Miners finish third at state tournament | ParkRecord.com
YOUR AD HERE »

Miners finish third at state tournament

All 4 Park City positions lose semifinal matchups

Park City’s girls tennis team was in a tie for second place entering the second and final day of the Class 5A state tournament on Saturday at Liberty Park with an outside chance at taking a run at the title. 

All four remaining Park City positions were the lower seeds in their respective semifinal matchups, but if the Miners sprang a couple of upsets, they’d be in the conversation. 

But Park City’s season came to an end early on Saturday after all four positions were eliminated in the semifinals. The Miners’ 27 points put them in third place behind first-place Olympus (56) and runner-up Woods Cross (45).



“We had pretty high expectations, but I would say there’s some really good tennis players in Utah,” Park City assistant coach Bradley Smith said. “There’s some great competition. So, I’m very happy with the girls’ performance.”

Senior Elle Martin was very familiar with what it felt like to play in the state semifinals of the first singles bracket. Martin had made it that far the previous two years, only to lose both times. The senior had an opportunity to write a different story in her final state tournament. 



Martin squared off against Brighton freshman Avery Olsen for the third time this season. Martin took the first set, but it wasn’t meant to be for the Park City senior. Both players were at the top of their game, but it was Olsen who pulled out the 3-6, 6-1, 6-1 win. Martin lost just three matches all season, and all three were to Olsen.

“It was a tough match,” Martin said. “I played really well the first set and then kind of mentally struggled the next two sets. But overall, it was a good match.”

“We held our own out there,” she added. “We all did what we had to. Even the matches that we lost, we went down fighting, so that’s all you can ask for.”

Meanwhile, junior Reagan Harrison was in a fiercely contested semifinal match against Elisabeth Carter of Olympus. Harrison came back from dropping the first set to take the second and force a third set. The junior took the lead in the third set and needed to win just one more game to move on to the finals. However, Carter came back and won the match 7-5, 3-6, 7-5.

“Think about this: Reagan plays tennis three months a year,” Smith said. “Nine months a year, she’s a ski racer and doing dry-land training. And she lost in the semifinals of the state championship at second singles as a part-time tennis player. That’s pretty freaking awesome. She should hold her head high.”

Senior Olivia Tarmina and Park City’s first doubles pairing of senior Alysa Inglish and freshman Mia Jamrich met similar fates. Tarmina fell to eventual state champion Emi Dowdell of Olympus 6-1, 6-2 in third singles, and Inglish and Jamrich couldn’t pull off upsets in back-to-back matches in a 6-4, 6-4 loss to second-seeded Timpview.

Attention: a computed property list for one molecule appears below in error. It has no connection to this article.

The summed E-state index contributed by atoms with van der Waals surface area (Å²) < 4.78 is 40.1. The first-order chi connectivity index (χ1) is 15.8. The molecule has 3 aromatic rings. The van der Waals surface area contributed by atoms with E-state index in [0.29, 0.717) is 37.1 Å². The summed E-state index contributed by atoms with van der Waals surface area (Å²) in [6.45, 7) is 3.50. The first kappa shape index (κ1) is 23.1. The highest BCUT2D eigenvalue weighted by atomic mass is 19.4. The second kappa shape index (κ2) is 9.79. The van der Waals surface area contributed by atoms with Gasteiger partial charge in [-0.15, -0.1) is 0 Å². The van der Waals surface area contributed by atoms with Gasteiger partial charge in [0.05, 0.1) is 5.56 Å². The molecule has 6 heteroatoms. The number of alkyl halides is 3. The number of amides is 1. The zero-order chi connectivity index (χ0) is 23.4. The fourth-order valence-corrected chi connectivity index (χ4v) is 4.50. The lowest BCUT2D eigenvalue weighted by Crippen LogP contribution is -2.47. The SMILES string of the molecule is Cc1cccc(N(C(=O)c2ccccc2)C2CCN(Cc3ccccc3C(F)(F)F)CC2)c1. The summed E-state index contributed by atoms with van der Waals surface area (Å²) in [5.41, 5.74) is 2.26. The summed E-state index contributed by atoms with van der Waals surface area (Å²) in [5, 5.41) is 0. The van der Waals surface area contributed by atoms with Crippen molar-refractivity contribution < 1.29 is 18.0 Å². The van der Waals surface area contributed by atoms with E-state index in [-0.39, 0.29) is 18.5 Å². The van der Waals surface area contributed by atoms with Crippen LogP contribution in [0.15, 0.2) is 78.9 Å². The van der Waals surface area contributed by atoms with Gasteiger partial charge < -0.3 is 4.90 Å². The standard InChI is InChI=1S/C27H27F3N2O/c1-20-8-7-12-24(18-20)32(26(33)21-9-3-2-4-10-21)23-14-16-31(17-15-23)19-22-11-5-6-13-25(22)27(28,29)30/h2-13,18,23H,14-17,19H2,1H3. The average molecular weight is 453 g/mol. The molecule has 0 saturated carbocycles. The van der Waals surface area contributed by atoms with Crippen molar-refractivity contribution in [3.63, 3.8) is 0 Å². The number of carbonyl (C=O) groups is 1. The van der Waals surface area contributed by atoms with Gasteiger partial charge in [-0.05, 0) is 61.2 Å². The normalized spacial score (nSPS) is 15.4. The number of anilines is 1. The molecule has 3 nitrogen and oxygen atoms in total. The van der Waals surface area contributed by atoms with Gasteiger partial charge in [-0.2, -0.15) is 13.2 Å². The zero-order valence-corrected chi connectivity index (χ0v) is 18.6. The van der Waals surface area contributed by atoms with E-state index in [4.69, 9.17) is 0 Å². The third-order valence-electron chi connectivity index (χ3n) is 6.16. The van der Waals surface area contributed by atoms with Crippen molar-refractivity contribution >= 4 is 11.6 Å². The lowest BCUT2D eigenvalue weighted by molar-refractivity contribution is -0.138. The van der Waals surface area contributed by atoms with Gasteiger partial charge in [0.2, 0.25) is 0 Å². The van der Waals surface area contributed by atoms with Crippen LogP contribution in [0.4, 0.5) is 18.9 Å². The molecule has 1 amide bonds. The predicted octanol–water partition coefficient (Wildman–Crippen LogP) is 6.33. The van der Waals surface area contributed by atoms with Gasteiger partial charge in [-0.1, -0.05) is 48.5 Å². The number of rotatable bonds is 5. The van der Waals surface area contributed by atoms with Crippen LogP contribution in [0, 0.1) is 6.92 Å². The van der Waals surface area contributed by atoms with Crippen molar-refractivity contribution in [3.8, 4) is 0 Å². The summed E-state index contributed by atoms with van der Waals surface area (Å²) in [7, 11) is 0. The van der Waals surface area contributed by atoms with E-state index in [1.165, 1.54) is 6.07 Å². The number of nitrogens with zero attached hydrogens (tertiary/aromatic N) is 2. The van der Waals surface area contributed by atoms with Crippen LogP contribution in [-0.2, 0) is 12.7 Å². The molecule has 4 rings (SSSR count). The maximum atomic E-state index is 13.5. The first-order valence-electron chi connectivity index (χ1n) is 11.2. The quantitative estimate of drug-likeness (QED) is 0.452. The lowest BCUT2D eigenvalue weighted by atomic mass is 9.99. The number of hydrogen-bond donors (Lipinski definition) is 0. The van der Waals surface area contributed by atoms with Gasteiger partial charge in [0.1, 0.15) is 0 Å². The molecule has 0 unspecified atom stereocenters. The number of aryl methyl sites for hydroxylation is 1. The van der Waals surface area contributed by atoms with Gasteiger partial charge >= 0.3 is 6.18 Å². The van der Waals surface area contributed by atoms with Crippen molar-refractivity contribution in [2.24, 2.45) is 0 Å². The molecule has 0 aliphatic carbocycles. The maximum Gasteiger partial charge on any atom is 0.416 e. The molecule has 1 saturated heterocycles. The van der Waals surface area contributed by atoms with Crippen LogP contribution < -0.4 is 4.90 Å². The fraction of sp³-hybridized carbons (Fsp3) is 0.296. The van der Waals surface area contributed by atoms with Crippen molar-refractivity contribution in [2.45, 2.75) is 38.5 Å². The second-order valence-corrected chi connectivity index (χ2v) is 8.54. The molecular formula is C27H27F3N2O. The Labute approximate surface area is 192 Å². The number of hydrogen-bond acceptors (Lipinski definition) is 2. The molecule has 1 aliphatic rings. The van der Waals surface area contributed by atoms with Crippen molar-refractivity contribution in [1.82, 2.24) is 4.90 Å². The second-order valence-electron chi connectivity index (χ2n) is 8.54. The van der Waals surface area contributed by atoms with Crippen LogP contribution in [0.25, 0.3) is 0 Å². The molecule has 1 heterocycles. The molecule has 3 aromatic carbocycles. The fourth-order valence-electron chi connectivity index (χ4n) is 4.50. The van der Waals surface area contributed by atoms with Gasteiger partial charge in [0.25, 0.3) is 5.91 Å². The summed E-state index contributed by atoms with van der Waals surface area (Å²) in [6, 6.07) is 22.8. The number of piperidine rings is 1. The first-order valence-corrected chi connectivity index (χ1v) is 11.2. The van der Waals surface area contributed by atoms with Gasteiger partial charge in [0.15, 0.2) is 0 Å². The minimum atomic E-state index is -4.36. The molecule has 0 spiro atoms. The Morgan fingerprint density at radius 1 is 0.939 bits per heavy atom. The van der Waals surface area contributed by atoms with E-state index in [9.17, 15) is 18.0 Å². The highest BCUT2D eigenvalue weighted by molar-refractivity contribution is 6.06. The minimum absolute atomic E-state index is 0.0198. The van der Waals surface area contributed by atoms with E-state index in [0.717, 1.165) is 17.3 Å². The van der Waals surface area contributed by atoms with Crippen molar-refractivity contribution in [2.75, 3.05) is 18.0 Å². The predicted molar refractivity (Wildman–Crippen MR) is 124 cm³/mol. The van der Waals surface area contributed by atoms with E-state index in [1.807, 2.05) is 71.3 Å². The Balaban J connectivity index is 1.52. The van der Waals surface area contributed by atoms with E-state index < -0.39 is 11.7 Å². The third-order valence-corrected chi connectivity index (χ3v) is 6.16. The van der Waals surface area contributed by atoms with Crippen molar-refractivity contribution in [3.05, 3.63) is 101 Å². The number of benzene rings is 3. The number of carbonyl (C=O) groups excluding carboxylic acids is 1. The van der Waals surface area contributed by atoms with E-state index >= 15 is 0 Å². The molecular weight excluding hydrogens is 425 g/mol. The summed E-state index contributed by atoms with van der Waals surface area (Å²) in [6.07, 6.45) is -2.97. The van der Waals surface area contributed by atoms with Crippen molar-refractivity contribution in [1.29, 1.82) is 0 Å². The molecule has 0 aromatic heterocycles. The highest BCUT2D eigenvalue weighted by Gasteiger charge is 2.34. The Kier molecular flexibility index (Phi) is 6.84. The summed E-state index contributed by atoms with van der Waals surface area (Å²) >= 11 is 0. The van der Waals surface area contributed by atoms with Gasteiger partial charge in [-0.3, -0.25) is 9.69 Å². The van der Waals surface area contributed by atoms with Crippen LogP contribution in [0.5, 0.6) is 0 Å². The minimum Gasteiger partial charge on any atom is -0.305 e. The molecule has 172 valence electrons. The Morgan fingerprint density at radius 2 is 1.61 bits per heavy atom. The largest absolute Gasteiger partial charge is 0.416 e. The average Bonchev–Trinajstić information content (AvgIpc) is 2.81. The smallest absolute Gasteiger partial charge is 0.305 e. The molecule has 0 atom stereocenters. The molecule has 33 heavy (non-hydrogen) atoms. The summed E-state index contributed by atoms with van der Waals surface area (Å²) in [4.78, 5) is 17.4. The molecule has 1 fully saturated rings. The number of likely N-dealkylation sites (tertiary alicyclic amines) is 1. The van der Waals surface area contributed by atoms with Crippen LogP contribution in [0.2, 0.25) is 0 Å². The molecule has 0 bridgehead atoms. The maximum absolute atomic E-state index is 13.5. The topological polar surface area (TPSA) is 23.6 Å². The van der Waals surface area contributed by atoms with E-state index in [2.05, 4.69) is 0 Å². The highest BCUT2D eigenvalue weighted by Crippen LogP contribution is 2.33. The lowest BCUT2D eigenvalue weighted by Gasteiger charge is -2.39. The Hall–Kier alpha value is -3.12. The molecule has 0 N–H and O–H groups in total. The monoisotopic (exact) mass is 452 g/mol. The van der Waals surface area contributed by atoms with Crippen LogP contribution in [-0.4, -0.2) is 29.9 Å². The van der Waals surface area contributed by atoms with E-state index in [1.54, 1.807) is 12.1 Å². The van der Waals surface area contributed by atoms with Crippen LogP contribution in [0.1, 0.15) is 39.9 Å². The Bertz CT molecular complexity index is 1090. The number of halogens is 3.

“It was a really good season,” Tarmina said. “I’m proud of how everyone played. We came out super strong, getting most of our team in the semis. And then today, we all had super hard matches. We lost, but we all showed up and we played how we wanted to play. I was really proud of everybody.”

Once it set in that everyone’s season was over, the Miners shared some emotional hugs with each other. Two of Park City’s three varsity singles spots were held by seniors, as were half of both doubles teams. It might not have been the ending they were all hoping for, but it goes to show how close everyone was with each other off the court.

“It was really nice that we all kind of shared this moment,” Inglish said. “I feel like it’s a really big milestone, and it’s an end of a chapter. So, it’s bittersweet, for sure.”

Sports

World Cup 2022 Skeleton Highlights [PHOTOS]

The International Bobsled and Skeleton Federation held their World Cup event at Park City this week. Using the track at the Utah Olympic Park. | David Jackson/Park Record



See more

Support Local Journalism

Support Local Journalism

Readers around Park City and Summit County make the Park Record's work possible. Your financial contribution supports our efforts to deliver quality, locally relevant journalism.

Now more than ever, your support is critical to help us keep our community informed about the evolving coronavirus pandemic and the impact it is having locally. Every contribution, however large or small, will make a difference.

Each donation will be used exclusively for the development and creation of increased news coverage.